A Practial Journal for Friends of the Environment c d Summer 2010


Food Locavore Basics: Eight Budget Tips for Going Local

By Leda Meredith The stereotype of someone who can afford to eat local, organic ingredients is a foodie with lots of free time and disposable income. That’s not me. I try to eat mostly foods raised sustainably within 250 miles of where I live, but I don’t have time or cash to spare. What I’ve learned is that a local, organic diet can be expensive, but it doesn’t have to be. For example, from June to November, I get all of my fruits and vegetables for free (more about how to do that below). It’s worth remembering that those seemingly cheap prices for conventionally raised foods are an illusion, because you pay the price at tax time, via government subsidies that support chemical agriculture but not small farms practicing sustainable agriculture. I wish there were a tax deduction for locavores who don’t eat the conventional foods subsidized by those taxpayer dollars, but since there isn’t, here are a few of the ways I’ve discovered to eat local on a budget. Grow or forage your own grub. Gardening is the ultimate local-foods diet, matched only by foraging for wild edible plants. There are delicious wild fruits and vegetables

as well as gourmet mushrooms growing right at your feet, even if you live in the city. Usually overlooked as “weeds,” these free foods are yours once you learn some simple but essential identification skills. Sign up for one of the wildedibles classes offered nationwide, and you’ll soon be safely harvesting the free food growing all around you. No room, time, or interest in gardening? Get involved with a CSA. If you can volunteer a few hours a week for a few weeks each year, you may be able to get a communitysupported agriculture (CSA) share totally free. CSAs depend

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Columbia River PDX c Green Living Journal d No. 9 Summer 2010


on a core group of volunteers who are responsible for tasks that range from bookkeeping to website maintenance to communicating with the farmer. In exchange, most CSAs offer core members discounted or free vegetable shares, depending on how much time they put in. (I volunteer five hours a week as site coordinator for my CSA for eight weeks, in exchange for which I get my vegetable share for free. If I put in more weeks than that, I also get my fruit share for free.) Many CSAs also offer discounted shares to lowincome families, and most CSAs accept EBT payments at a discounted membership rate. Ask if discounted shares are available at your local CSA, and be prepared to show some proof of your income status to qualify. Even with a CSA, you might need extras. Be a savvy shopper at the farmers’ market. Walk through the entire farmers’ market before you buy anything, checking to see what looks the best and which stalls have the lowest prices. Often there’s a huge difference in price for the same vegetable between one farm’s stall and the next. Pay attention to peak seasonality. Each crop has a season and a peak season. “Peak season” is when the produce is both tastiest and cheapest. For example, tomatoes appear at my farmers’ markets in June, but aren’t really at their tastiest or most affordable until August.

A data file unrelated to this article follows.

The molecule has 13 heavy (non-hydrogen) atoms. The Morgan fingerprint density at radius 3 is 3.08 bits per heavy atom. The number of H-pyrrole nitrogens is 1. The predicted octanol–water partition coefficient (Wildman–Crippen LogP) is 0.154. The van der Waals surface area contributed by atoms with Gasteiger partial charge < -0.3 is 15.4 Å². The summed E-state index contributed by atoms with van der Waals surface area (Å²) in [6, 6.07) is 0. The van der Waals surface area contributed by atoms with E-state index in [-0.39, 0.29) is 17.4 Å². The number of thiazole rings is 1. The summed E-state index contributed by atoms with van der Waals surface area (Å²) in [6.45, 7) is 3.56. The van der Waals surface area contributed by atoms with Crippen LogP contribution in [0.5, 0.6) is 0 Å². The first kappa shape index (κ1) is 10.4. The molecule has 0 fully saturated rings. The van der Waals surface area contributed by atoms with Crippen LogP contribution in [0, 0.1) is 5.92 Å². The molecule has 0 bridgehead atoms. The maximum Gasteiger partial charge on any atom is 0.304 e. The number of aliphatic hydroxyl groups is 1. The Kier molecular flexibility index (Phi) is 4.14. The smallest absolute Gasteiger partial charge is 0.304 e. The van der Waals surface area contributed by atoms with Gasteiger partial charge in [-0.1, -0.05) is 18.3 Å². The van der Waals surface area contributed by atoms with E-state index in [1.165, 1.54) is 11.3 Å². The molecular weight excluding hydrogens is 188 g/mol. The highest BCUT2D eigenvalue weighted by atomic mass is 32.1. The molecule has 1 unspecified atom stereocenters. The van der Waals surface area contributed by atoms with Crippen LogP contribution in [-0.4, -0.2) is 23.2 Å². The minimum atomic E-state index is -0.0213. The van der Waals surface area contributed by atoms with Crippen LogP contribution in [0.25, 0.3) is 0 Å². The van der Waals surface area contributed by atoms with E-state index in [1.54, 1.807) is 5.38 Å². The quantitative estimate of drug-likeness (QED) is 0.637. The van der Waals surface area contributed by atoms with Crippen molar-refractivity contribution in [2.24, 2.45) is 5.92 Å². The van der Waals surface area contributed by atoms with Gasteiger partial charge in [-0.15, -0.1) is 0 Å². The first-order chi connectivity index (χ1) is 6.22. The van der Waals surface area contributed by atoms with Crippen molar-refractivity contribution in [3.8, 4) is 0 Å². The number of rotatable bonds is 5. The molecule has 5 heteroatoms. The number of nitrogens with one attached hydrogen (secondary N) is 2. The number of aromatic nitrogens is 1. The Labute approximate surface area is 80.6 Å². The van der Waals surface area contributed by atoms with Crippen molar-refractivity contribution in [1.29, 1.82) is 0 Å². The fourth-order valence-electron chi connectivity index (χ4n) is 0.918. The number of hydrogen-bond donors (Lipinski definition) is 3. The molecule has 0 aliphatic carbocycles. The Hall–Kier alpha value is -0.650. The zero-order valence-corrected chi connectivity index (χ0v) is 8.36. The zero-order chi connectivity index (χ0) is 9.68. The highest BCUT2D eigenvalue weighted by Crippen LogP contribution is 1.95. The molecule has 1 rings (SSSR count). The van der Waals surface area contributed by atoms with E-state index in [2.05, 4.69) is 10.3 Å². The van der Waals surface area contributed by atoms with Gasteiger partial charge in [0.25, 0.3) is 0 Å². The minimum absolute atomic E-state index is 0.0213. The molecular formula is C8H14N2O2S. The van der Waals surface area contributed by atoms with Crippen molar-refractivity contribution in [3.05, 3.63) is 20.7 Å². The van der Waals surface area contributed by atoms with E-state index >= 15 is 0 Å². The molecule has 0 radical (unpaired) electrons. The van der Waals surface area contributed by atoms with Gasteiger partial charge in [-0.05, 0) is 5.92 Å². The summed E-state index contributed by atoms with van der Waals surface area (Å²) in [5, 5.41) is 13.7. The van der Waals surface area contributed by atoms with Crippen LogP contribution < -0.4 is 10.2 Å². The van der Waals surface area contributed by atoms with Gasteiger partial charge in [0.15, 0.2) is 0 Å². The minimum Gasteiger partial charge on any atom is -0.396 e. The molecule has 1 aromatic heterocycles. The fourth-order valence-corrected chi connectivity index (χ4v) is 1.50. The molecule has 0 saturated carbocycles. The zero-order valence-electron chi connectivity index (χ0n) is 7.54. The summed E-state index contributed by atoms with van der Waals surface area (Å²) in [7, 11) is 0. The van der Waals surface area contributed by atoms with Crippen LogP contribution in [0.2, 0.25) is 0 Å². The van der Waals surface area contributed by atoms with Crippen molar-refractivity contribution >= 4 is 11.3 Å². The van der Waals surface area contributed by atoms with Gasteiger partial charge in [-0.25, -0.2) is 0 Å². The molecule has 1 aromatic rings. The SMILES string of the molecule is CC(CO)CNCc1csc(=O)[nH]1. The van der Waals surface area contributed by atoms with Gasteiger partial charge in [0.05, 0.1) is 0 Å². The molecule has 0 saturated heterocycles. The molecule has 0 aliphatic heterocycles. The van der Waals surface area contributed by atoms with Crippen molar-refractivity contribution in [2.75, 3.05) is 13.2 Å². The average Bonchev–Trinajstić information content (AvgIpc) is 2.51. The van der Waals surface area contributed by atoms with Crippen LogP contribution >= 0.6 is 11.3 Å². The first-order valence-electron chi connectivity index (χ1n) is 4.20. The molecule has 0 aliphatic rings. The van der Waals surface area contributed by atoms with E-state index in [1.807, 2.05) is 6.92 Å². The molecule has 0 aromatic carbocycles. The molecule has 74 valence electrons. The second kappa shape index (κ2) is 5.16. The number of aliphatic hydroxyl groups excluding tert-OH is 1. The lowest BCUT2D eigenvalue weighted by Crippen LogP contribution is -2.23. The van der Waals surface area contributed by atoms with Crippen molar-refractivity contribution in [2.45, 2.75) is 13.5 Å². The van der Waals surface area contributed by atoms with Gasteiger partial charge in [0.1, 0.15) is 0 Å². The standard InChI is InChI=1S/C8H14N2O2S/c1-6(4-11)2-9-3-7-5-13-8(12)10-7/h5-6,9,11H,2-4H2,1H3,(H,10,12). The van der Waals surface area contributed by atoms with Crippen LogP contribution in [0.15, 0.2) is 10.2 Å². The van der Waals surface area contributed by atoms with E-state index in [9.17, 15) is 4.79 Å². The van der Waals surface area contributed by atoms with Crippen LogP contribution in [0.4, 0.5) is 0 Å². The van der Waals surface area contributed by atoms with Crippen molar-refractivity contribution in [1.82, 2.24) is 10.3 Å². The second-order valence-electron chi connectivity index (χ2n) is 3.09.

Put up your harvest (or bulk purchases) for the cold months. By freezing, canning, pickling, or otherwise preserving summer’s bounty, my locavore meals in wintertime are varied and delicious, and they balance the budget of what I spend during the warm months. The strawberries I froze when they were at their most luscious (and cheapest) become breakfast smoothies in January; the ratatouille I made with summer squash and eggplant becomes a quick pasta sauce long after squash and eggplant season is over. So pick up a few food-preservation skills, not only to add interest and nutrition to your winter diet but also to keep costs down. Waste not, want not. Instead of throwing apple cores and peels into the compost, I stockpile them in the freezer to make homemade apple vinegar and to use as pectin for jellies and jams. I also use my freezer to save vegetable trimmings and poultry, meat, and fish bones, which I turn into delicious stocks that later become soups and sauces. Carrot leaves, onion skins, parsley stems, and the tough green parts of leeks are among the usually thrown-out parts of vegetables that are great in stock. Eat fewer animal foods. Even sustainably, humanely raised animals and animal products require a heftier input of resources and labor than plants do. That’s why they’re the most expensive items at the farmers’ market. By eating vegetarian meals several times a week, even if you enjoy your dairy, eggs, or meat on the other days, you’ll significantly reduce your food costs.

A Practial Journal for Friends of the Environment c d Summer 2010

Eat at home. And no, takeout doesn’t count. If your lifestyle till now has included more than one restaurant, takeout, or delivery meal a week, then cooking at home will definitely save you money. Leda Meredith is a dancer and writer in New York City. She also teaches botanical courses for the New York Botanical Garden and the Brooklyn Botanic Garden, and has her own horticultural services company, Urban Edens. She is the author of The Locavore’s Handbook: The Busy Person’s Guide to Eating Local on a Budge/ and maintains a local food blog “Leda’s Urban Homestead” at This article appeared on the “Culinate” website: and is reprinted with the author’s permission.

Transportation Clean Diesel

How Diesels Are Different